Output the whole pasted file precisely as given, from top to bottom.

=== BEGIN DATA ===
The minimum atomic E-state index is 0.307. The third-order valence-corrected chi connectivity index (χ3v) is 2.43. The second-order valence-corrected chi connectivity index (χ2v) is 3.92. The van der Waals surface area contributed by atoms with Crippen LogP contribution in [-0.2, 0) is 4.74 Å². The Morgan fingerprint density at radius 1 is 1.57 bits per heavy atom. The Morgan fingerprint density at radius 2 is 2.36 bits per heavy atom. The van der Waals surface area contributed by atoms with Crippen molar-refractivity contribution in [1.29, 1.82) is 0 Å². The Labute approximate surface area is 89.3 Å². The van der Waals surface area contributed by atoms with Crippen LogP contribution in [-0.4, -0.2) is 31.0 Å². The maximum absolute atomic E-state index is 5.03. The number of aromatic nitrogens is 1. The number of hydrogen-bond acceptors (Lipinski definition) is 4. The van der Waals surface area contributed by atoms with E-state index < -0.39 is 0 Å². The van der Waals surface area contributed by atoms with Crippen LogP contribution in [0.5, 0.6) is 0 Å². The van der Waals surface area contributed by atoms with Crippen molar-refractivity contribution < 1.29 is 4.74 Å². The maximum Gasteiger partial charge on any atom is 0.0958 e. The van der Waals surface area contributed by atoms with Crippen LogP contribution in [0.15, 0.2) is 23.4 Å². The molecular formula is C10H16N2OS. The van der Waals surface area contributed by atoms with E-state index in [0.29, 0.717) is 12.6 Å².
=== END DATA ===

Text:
The minimum atomic E-state index is 0.307. The third-order valence-corrected chi connectivity index (χ3v) is 2.43. The second-order valence-corrected chi connectivity index (χ2v) is 3.92. The van der Waals surface area contributed by atoms with Crippen LogP contribution in [-0.2, 0) is 4.74 Å². The Morgan fingerprint density at radius 1 is 1.57 bits per heavy atom. The Morgan fingerprint density at radius 2 is 2.36 bits per heavy atom. The van der Waals surface area contributed by atoms with Crippen molar-refractivity contribution in [1.29, 1.82) is 0 Å². The Labute approximate surface area is 89.3 Å². The van der Waals surface area contributed by atoms with Crippen LogP contribution in [-0.4, -0.2) is 31.0 Å². The maximum absolute atomic E-state index is 5.03. The number of aromatic nitrogens is 1. The number of hydrogen-bond acceptors (Lipinski definition) is 4. The van der Waals surface area contributed by atoms with E-state index < -0.39 is 0 Å². The van der Waals surface area contributed by atoms with Crippen LogP contribution in [0.5, 0.6) is 0 Å². The van der Waals surface area contributed by atoms with Crippen molar-refractivity contribution < 1.29 is 4.74 Å². The maximum Gasteiger partial charge on any atom is 0.0958 e. The van der Waals surface area contributed by atoms with Crippen LogP contribution in [0.15, 0.2) is 23.4 Å². The molecular formula is C10H16N2OS. The van der Waals surface area contributed by atoms with E-state index in [0.29, 0.717) is 12.6 Å².